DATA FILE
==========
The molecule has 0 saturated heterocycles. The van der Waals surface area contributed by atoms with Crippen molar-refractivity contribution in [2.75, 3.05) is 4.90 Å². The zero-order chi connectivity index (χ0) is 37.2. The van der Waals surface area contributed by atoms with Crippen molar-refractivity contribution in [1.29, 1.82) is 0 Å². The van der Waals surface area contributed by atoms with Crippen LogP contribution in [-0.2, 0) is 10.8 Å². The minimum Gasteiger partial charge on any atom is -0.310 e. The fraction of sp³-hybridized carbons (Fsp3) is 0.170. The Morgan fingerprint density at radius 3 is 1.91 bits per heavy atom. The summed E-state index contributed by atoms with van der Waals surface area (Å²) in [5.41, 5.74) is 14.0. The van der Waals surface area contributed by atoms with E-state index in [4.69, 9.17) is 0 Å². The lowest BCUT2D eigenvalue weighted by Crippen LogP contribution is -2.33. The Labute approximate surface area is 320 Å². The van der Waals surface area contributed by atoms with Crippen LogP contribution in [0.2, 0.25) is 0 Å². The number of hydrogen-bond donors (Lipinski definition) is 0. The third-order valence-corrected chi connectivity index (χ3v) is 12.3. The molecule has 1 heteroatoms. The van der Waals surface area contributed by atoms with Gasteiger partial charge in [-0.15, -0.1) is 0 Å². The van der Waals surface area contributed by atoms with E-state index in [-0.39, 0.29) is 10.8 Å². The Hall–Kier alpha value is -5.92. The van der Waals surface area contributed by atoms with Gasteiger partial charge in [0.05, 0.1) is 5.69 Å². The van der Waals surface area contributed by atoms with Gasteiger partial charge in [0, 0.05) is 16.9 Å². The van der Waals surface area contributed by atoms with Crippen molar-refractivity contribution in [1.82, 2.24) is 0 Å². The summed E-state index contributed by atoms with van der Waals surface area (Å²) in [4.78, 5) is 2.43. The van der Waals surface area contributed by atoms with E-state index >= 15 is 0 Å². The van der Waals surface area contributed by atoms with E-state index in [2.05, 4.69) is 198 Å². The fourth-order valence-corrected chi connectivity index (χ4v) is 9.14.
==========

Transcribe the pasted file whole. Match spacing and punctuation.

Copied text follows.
The molecule has 0 saturated heterocycles. The van der Waals surface area contributed by atoms with Crippen molar-refractivity contribution in [2.75, 3.05) is 4.90 Å². The zero-order chi connectivity index (χ0) is 37.2. The van der Waals surface area contributed by atoms with Crippen molar-refractivity contribution in [1.29, 1.82) is 0 Å². The van der Waals surface area contributed by atoms with Crippen LogP contribution in [-0.2, 0) is 10.8 Å². The minimum Gasteiger partial charge on any atom is -0.310 e. The fraction of sp³-hybridized carbons (Fsp3) is 0.170. The Morgan fingerprint density at radius 3 is 1.91 bits per heavy atom. The summed E-state index contributed by atoms with van der Waals surface area (Å²) in [5.41, 5.74) is 14.0. The van der Waals surface area contributed by atoms with E-state index in [4.69, 9.17) is 0 Å². The lowest BCUT2D eigenvalue weighted by Crippen LogP contribution is -2.33. The Labute approximate surface area is 320 Å². The van der Waals surface area contributed by atoms with Crippen LogP contribution in [0.2, 0.25) is 0 Å². The number of hydrogen-bond donors (Lipinski definition) is 0. The third-order valence-corrected chi connectivity index (χ3v) is 12.3. The molecule has 1 heteroatoms. The van der Waals surface area contributed by atoms with Gasteiger partial charge in [-0.15, -0.1) is 0 Å². The van der Waals surface area contributed by atoms with E-state index in [-0.39, 0.29) is 10.8 Å². The Hall–Kier alpha value is -5.92. The van der Waals surface area contributed by atoms with Gasteiger partial charge in [0.05, 0.1) is 5.69 Å². The van der Waals surface area contributed by atoms with Gasteiger partial charge in [0, 0.05) is 16.9 Å². The van der Waals surface area contributed by atoms with Crippen molar-refractivity contribution in [1.82, 2.24) is 0 Å². The summed E-state index contributed by atoms with van der Waals surface area (Å²) in [4.78, 5) is 2.43. The van der Waals surface area contributed by atoms with E-state index >= 15 is 0 Å². The van der Waals surface area contributed by atoms with E-state index in [2.05, 4.69) is 198 Å². The fourth-order valence-corrected chi connectivity index (χ4v) is 9.14.